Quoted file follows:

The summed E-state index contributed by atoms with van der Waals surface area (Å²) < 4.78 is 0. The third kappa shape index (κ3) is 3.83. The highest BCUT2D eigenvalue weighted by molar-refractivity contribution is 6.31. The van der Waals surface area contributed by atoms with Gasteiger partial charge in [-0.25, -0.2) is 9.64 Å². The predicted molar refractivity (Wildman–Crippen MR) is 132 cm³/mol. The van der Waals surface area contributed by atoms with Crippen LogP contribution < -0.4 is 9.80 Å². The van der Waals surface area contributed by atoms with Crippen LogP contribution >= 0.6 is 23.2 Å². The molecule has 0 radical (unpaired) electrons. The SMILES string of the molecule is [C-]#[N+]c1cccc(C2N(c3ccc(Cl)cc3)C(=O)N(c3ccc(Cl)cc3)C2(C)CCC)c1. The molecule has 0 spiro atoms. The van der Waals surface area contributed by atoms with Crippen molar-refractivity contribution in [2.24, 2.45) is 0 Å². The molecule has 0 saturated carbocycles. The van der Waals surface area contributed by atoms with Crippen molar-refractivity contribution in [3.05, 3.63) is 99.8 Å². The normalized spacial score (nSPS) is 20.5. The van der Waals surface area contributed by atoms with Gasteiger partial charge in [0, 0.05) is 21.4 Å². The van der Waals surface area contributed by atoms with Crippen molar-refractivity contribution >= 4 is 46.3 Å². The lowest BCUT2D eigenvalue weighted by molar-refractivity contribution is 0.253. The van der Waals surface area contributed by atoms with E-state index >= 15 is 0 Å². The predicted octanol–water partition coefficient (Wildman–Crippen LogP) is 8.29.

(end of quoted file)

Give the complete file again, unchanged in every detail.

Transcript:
The summed E-state index contributed by atoms with van der Waals surface area (Å²) < 4.78 is 0. The third kappa shape index (κ3) is 3.83. The highest BCUT2D eigenvalue weighted by molar-refractivity contribution is 6.31. The van der Waals surface area contributed by atoms with Gasteiger partial charge in [-0.25, -0.2) is 9.64 Å². The predicted molar refractivity (Wildman–Crippen MR) is 132 cm³/mol. The van der Waals surface area contributed by atoms with Crippen LogP contribution < -0.4 is 9.80 Å². The van der Waals surface area contributed by atoms with Crippen LogP contribution >= 0.6 is 23.2 Å². The molecule has 0 radical (unpaired) electrons. The SMILES string of the molecule is [C-]#[N+]c1cccc(C2N(c3ccc(Cl)cc3)C(=O)N(c3ccc(Cl)cc3)C2(C)CCC)c1. The molecule has 0 spiro atoms. The van der Waals surface area contributed by atoms with Crippen molar-refractivity contribution in [2.24, 2.45) is 0 Å². The molecule has 0 saturated carbocycles. The van der Waals surface area contributed by atoms with Crippen molar-refractivity contribution in [3.05, 3.63) is 99.8 Å². The normalized spacial score (nSPS) is 20.5. The van der Waals surface area contributed by atoms with Gasteiger partial charge in [0, 0.05) is 21.4 Å². The van der Waals surface area contributed by atoms with Crippen molar-refractivity contribution >= 4 is 46.3 Å². The lowest BCUT2D eigenvalue weighted by molar-refractivity contribution is 0.253. The van der Waals surface area contributed by atoms with E-state index >= 15 is 0 Å². The predicted octanol–water partition coefficient (Wildman–Crippen LogP) is 8.29.